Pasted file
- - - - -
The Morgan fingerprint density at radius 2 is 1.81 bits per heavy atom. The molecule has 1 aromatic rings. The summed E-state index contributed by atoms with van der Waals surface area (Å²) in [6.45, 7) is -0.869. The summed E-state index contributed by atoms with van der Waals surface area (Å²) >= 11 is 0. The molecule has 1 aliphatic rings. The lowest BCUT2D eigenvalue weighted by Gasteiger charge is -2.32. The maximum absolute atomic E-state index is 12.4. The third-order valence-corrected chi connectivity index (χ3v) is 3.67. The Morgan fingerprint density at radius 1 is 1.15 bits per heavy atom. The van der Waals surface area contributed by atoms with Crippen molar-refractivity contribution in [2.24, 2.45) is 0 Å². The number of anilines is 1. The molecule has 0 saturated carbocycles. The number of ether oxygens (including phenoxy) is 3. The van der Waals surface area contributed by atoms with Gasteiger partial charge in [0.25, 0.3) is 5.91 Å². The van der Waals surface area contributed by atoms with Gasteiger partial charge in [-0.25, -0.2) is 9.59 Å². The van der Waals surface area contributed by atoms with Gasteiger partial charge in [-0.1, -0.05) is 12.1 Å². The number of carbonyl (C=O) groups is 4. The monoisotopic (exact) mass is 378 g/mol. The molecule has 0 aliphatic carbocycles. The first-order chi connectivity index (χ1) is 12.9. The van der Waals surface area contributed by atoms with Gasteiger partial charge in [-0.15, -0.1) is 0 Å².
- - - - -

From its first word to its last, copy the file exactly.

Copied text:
The Morgan fingerprint density at radius 2 is 1.81 bits per heavy atom. The molecule has 1 aromatic rings. The summed E-state index contributed by atoms with van der Waals surface area (Å²) in [6.45, 7) is -0.869. The summed E-state index contributed by atoms with van der Waals surface area (Å²) >= 11 is 0. The molecule has 1 aliphatic rings. The lowest BCUT2D eigenvalue weighted by Gasteiger charge is -2.32. The maximum absolute atomic E-state index is 12.4. The third-order valence-corrected chi connectivity index (χ3v) is 3.67. The Morgan fingerprint density at radius 1 is 1.15 bits per heavy atom. The van der Waals surface area contributed by atoms with Crippen molar-refractivity contribution in [2.24, 2.45) is 0 Å². The number of anilines is 1. The molecule has 0 saturated carbocycles. The number of ether oxygens (including phenoxy) is 3. The van der Waals surface area contributed by atoms with Gasteiger partial charge in [0.25, 0.3) is 5.91 Å². The van der Waals surface area contributed by atoms with Gasteiger partial charge in [-0.25, -0.2) is 9.59 Å². The van der Waals surface area contributed by atoms with Gasteiger partial charge in [-0.1, -0.05) is 12.1 Å². The number of carbonyl (C=O) groups is 4. The monoisotopic (exact) mass is 378 g/mol. The molecule has 0 aliphatic carbocycles. The first-order chi connectivity index (χ1) is 12.9. The van der Waals surface area contributed by atoms with Gasteiger partial charge in [-0.15, -0.1) is 0 Å².